In previous studies, patients with vibroacoustic disease (VAD) presented hyperintense foci in T2 of the cerebral white matter, brainstem and basal nuclei.
The most probable etiology is ischemia.
One of the most frequent complaints of these patients is balance disturbances which, in two cases, has threatened the patients'ability to maintain their jobs.
The purpose of this study was to compare two methods, one neurophysiological (auditory evoked potentials - AEP) and the other structural imaging (brain MRI), in order to determine to what extent the changes detected with these methods may be related to each other in this pathology.
Twenty individuals occupationally exposed to large pressure amplitude (>=90 dB SPL) and low frequency (<=500 Hz) noise, received neurological and otorhinolaryngological examinations.
All of them had previously received audiograms, tympanograms and electronystagmograms.
All 20 patients also received brain MRI and AEP studies.
The individuals with vertigo and changes of the AEP present the greater number of changes in the brain MRI.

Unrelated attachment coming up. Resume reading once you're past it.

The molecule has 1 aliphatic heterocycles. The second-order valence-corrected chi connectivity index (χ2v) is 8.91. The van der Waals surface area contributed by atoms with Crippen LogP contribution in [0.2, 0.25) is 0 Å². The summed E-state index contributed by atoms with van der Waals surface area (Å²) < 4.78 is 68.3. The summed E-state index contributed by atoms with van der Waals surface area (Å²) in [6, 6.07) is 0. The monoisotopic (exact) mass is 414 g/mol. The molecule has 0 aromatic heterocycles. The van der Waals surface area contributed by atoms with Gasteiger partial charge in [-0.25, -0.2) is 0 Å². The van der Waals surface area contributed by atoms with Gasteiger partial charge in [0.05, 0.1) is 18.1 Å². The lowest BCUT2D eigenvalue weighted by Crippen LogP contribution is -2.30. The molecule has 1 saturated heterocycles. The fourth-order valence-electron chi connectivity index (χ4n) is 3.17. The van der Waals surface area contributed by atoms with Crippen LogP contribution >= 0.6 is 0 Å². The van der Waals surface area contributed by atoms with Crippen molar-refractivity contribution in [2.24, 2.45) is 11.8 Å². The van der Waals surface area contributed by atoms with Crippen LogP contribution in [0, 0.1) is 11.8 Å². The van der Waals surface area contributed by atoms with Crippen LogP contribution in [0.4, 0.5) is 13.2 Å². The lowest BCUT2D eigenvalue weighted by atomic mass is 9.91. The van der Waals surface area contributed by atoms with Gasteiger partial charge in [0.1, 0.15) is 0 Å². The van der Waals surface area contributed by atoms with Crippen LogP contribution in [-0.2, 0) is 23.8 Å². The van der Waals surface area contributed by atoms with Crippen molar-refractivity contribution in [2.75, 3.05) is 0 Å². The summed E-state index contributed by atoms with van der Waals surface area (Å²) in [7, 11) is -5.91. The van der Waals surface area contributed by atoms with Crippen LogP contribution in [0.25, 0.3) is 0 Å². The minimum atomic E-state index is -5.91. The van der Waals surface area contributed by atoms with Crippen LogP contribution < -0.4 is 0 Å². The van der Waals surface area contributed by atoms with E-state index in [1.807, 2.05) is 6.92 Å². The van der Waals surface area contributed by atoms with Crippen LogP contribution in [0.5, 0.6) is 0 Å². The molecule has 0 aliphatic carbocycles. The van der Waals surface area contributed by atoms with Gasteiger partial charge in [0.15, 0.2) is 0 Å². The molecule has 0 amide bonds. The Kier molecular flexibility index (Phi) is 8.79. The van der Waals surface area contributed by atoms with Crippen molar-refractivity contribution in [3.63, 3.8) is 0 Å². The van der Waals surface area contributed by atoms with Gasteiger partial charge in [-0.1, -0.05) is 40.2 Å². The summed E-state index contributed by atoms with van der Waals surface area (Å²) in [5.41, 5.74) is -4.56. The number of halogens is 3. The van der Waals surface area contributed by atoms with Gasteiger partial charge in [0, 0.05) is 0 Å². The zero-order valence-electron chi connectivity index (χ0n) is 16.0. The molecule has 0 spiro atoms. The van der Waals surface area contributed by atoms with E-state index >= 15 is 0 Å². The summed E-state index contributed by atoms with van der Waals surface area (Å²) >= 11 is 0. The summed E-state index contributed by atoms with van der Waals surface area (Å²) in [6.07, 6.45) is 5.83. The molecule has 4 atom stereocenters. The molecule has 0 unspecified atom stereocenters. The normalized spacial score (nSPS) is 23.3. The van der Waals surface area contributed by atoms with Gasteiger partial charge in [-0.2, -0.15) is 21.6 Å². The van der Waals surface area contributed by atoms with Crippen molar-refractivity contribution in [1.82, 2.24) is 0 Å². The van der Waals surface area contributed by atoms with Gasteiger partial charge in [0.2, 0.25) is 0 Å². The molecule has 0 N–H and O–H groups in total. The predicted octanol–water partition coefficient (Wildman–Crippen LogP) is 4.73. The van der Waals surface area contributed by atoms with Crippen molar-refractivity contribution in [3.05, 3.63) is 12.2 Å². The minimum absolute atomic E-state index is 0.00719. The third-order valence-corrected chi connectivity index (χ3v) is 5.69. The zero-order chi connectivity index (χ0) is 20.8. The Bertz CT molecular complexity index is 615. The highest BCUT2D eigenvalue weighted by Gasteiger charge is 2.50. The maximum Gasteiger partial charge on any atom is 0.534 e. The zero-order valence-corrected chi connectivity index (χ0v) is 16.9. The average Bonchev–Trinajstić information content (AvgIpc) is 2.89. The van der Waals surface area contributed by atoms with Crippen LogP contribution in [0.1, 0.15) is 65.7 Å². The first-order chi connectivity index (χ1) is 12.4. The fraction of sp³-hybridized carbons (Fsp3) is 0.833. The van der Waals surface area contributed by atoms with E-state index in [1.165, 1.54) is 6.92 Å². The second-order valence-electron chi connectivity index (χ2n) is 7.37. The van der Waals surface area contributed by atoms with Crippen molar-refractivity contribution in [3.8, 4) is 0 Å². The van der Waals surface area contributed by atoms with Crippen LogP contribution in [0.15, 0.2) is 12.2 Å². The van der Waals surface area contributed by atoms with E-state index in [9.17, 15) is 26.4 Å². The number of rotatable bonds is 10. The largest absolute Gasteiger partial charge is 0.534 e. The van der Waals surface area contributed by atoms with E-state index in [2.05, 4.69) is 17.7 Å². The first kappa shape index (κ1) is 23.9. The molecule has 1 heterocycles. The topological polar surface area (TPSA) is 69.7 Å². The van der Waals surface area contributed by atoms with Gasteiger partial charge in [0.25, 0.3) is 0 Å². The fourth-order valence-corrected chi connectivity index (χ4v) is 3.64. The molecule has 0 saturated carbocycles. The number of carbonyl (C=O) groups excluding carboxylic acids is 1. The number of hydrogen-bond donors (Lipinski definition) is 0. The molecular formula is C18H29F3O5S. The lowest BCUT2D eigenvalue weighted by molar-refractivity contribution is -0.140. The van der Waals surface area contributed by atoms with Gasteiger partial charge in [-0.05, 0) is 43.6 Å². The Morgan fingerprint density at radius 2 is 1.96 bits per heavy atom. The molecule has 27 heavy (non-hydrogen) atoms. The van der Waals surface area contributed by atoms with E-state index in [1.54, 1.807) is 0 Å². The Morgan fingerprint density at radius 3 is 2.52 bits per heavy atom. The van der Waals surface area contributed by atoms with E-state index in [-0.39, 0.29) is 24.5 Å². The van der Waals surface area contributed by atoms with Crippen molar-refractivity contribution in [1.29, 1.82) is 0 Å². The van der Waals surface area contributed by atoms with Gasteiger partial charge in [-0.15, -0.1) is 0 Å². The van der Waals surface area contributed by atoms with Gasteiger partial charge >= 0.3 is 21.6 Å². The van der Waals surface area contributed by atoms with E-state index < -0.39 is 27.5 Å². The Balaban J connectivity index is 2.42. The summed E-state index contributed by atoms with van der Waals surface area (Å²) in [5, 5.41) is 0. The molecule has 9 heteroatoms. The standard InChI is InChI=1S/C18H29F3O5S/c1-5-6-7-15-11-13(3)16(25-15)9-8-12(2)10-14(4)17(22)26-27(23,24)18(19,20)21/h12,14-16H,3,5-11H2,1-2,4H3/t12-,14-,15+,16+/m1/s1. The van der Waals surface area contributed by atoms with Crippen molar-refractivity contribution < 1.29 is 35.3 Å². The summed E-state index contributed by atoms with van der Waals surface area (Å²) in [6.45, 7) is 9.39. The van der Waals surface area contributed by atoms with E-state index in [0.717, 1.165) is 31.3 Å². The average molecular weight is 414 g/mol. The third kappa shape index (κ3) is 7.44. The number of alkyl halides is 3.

This could be an indication that in many VAD cases vertigo may have a central origin.
Mots-clés Pascal : Bruit, Basse fréquence, Vibration, Nuisance acoustique, Industrie aéronautique, Exposition professionnelle, Trouble équilibre, Traumatisme, Agent physique, Vertige, Potentiel évoqué auditif, Imagerie RMN, Aviation pathologie, Médecine aérospatiale, Médecine travail, Facteur milieu, Homme
Mots-clés Pascal anglais : Noise, Low frequency, Vibration, Noise pollution, Aeronautic industry, Occupational exposure, Equilibrium disorder, Trauma, Physical agent, Vertigo, Auditory evoked potential, Nuclear magnetic resonance imaging, Aviation medicine, Space medicine, Occupational medicine, Environmental factor, Human
Notice produite par :
Inist-CNRS - Institut de l'Information Scientifique et Technique
Cote : 99-0253367
Code Inist : 002B16M. Création : 16/11/1999.